Skills for Care

What data tells us about how learning and development supports retention

17 Jan 2024

3 min read

Skills for Care

  • Learning and development
  • Retention

We round-up what our latest data tells us about how learning and development supports retention.

We know anecdotally that providing ongoing learning and development can support staff retention.

After all, investing in learning and development for your team provides them with new skills and knowledge which can help them to feel more confident in their roles and to develop and progress throughout a long career in social care. Investing in staff’s development also shows that you recognise their potential and you appreciate them and their contribution to their organisation, and you want to help them to develop.

It keeps their job roles new and exciting, all of which leads to increased job satisfaction and motivation, which links to staff loyalty.

This all makes sense, and the data also backs it up.

Our data shows that investing in learning and development for your team can support with keeping staff. Average turnover rates decreased from 37% among staff who had no qualifications to 26.5% among those that had a qualification.

The average turnover rate was 9.0 percentage points lower amongst care workers who had received some form of training (31.6%), compared to those who had not (40.6%).

The care workers who received more training opportunities also had lower turnover rates. The average turnover rate amongst care workers with one instance of training recorded was 35.1%. This decreased by 9.2 percentage points to 25.9% for those with more than 30 instances of training. This shows that continued investment in staff training can positively impact retention rates.

We know that retention of staff is one of the biggest challenges facing social care providers right now, and our recent ‘State of the adult social care sector and workforce in England’ report identifies five key factors which can impact on staff retention.

These are:

  • being able to access training;
  • having a relevant qualification;
  • being paid more than the minimum wage;
  • not being on a zero-hours contract;
  • being able to work full-time.

Where none of these factors apply, care workers are more than twice as likely to leave their jobs than when all five factors apply; a 48.7% turnover rate compared with 20.6%.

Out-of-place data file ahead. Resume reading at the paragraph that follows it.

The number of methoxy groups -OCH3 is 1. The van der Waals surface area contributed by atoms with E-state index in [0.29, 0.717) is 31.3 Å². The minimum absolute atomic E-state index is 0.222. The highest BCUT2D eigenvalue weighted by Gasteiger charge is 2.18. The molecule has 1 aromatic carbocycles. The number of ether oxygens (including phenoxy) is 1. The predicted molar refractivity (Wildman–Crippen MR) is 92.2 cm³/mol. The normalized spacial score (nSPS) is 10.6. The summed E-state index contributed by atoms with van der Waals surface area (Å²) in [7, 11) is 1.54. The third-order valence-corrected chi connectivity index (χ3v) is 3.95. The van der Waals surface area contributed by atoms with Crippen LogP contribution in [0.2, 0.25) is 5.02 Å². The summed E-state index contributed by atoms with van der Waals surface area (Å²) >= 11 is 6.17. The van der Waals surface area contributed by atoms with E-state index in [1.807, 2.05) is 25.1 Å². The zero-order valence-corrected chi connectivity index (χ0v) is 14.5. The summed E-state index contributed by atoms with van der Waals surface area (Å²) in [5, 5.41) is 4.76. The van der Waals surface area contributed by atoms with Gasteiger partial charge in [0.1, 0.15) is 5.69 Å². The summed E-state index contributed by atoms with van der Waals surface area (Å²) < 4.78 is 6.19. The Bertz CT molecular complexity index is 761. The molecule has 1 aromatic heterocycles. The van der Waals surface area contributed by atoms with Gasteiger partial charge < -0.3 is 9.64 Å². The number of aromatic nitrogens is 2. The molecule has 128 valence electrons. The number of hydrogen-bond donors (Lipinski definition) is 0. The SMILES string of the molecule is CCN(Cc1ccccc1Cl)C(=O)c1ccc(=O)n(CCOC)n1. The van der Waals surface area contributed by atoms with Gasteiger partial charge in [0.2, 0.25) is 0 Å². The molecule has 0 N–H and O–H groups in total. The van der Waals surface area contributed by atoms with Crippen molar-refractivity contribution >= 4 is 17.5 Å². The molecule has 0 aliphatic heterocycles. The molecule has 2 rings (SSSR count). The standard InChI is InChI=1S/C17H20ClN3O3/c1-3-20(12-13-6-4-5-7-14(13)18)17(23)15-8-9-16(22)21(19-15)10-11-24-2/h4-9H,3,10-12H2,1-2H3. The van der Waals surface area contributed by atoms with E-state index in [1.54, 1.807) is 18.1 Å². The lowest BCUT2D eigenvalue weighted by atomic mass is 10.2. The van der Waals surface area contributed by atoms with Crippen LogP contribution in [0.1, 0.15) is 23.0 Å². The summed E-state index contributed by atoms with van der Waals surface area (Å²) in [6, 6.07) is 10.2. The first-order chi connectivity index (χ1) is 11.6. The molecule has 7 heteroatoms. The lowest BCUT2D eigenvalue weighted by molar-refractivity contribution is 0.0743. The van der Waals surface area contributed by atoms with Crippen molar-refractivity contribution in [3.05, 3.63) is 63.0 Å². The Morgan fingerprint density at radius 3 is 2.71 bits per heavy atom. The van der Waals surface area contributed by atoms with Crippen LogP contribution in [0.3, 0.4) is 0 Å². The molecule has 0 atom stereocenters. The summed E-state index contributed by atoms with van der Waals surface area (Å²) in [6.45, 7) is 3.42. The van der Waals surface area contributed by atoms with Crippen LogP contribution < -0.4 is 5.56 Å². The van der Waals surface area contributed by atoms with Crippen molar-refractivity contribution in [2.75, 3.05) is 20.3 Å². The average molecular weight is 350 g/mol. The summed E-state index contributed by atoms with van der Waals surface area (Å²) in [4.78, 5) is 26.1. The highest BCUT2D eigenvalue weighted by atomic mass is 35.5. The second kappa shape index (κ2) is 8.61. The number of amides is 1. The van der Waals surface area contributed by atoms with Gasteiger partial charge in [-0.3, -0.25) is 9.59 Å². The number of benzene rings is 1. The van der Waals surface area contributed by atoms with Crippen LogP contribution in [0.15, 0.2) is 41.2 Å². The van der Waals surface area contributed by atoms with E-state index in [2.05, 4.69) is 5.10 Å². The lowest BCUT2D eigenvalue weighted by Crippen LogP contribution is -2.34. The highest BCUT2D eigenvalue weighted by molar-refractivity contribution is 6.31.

Using the Adult Social Care Workforce Data Set (ASC-WDS) we can observe the career progression of workers in adult social care between 2010 and 2023.

For ancillary staff, the most common career pathway was to progress to care worker, and then to senior care worker, or supervisory roles.

Senior care workers or supervisors were most likely to move into first-line managerial or registered manager roles.

Regulated professional workers can progress up the pay scale within their individual roles and were also observed to move into managerial posts.

Registered nurses generally progressed to registered manager roles, whilst social workers and occupational therapists moved into management roles within their local authority.

Care workers had a much higher turnover rate compared to other direct care providing roles at 35.6%; more than twice that of senior care workers at 15.3%. Senior care worker roles often have higher pay, guaranteed hours and have more training and qualification opportunities than care worker roles. These factors have been shown to be associated with better retention.

We published research in which employers with a turnover rate of less than 10% were asked to consider what they believe contributed to their success, in relation to recruitment and retention. 94% of respondents mentioned investing in learning and development.


Help us to create data insights by joining the 20,000 social care providers using the Adult Social Care Workforce Data Set (ASC-WDS). As well as contributing data insights about social care using ASC-WDS can help you to manage staff records and training, and access a wide range of benefits. Find out more about ASC-WDS.

Find further articles and information about learning and development with our #KeepLearning spotlight.

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